Wednesday, August 19, 2015

The Greatest Athlete I Ever Knew

The greatest athlete I ever knew was something of a diva. She was barely coachable. She would frequently pretend not to hear you and go off to do her own thing. She was incredibly fast and stronger than she looked, and she could run all day long without tiring (or swim, for that matter). She was smarter than many people gave her credit for. She was pretty and knew it, with her golden-brown hair and big ears. And she had a weakness for mushroom stems and belly rubs. The greatest athlete I ever knew was Mocha, our chocolate lab/"Chesapeake Bay" retriever.

Tuesday, April 14, 2015

The Decay of the College Game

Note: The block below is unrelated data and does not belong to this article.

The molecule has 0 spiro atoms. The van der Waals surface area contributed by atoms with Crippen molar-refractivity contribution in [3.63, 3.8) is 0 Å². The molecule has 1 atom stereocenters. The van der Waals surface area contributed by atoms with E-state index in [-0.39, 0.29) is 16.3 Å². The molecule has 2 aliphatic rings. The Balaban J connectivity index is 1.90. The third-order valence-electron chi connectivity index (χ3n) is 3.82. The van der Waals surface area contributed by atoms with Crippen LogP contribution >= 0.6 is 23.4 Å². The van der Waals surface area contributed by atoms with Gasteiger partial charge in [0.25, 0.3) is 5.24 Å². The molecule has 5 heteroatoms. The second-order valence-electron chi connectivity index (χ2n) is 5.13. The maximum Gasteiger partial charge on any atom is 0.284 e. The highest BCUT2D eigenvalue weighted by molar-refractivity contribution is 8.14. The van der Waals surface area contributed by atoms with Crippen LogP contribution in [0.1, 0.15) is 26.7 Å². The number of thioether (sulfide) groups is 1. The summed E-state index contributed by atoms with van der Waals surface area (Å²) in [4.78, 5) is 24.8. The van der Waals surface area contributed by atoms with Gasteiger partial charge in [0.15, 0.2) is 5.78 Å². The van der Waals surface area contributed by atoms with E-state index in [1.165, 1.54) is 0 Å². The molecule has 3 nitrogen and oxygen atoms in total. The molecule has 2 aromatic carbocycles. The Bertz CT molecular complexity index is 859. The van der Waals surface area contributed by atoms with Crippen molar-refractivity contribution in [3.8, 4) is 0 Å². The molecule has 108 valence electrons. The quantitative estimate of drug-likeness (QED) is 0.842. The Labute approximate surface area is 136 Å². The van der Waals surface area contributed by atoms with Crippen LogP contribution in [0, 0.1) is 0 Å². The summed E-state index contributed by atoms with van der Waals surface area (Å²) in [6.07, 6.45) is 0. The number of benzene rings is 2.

About three weeks ago, in my NCAA Tournament preview, I promised that I would write something about the malaise of college basketball as compared to the NBA. Several of my similarly basketball-crazy friends have more or less stopped watching college basketball because for them it isn't very entertaining anymore, and to that end they are right. But why is that? We are experiencing probably the deepest talent pool in NBA history, and yet the college game is full of rockfights in the fifties and low sixties. Most NBA players still come from the American college ranks, and even if they only stay a year or two, they should still theoretically be making the game better with their presence. Where have we gone wrong? (Although the recent tournament, which by and large was full of exciting, good basketball, provides some hope.)

Thursday, April 2, 2015

And Then There Were Four